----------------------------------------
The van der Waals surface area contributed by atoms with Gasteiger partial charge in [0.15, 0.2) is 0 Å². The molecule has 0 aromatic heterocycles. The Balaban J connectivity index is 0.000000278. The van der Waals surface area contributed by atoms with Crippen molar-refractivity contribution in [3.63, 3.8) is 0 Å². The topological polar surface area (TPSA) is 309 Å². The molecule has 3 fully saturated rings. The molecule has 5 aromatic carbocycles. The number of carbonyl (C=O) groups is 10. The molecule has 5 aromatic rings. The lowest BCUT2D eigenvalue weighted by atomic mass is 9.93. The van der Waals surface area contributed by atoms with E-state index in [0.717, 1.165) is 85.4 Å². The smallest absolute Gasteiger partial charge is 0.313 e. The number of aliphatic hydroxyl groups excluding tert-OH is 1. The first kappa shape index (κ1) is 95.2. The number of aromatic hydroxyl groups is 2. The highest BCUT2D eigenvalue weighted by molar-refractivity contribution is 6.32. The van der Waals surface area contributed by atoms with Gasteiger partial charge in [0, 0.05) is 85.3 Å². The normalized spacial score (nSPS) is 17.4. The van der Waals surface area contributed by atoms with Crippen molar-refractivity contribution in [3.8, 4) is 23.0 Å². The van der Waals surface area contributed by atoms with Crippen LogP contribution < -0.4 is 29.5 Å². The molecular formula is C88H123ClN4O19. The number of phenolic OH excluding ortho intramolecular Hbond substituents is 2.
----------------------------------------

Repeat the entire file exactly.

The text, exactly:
The van der Waals surface area contributed by atoms with Gasteiger partial charge in [0.15, 0.2) is 0 Å². The molecule has 0 aromatic heterocycles. The Balaban J connectivity index is 0.000000278. The van der Waals surface area contributed by atoms with Crippen molar-refractivity contribution in [3.63, 3.8) is 0 Å². The topological polar surface area (TPSA) is 309 Å². The molecule has 3 fully saturated rings. The molecule has 5 aromatic carbocycles. The number of carbonyl (C=O) groups is 10. The molecule has 5 aromatic rings. The lowest BCUT2D eigenvalue weighted by atomic mass is 9.93. The van der Waals surface area contributed by atoms with E-state index in [0.717, 1.165) is 85.4 Å². The smallest absolute Gasteiger partial charge is 0.313 e. The number of aliphatic hydroxyl groups excluding tert-OH is 1. The first kappa shape index (κ1) is 95.2. The number of aromatic hydroxyl groups is 2. The highest BCUT2D eigenvalue weighted by molar-refractivity contribution is 6.32. The van der Waals surface area contributed by atoms with Gasteiger partial charge in [0, 0.05) is 85.3 Å². The normalized spacial score (nSPS) is 17.4. The van der Waals surface area contributed by atoms with Crippen molar-refractivity contribution in [3.8, 4) is 23.0 Å². The van der Waals surface area contributed by atoms with Crippen LogP contribution < -0.4 is 29.5 Å². The molecular formula is C88H123ClN4O19. The number of phenolic OH excluding ortho intramolecular Hbond substituents is 2.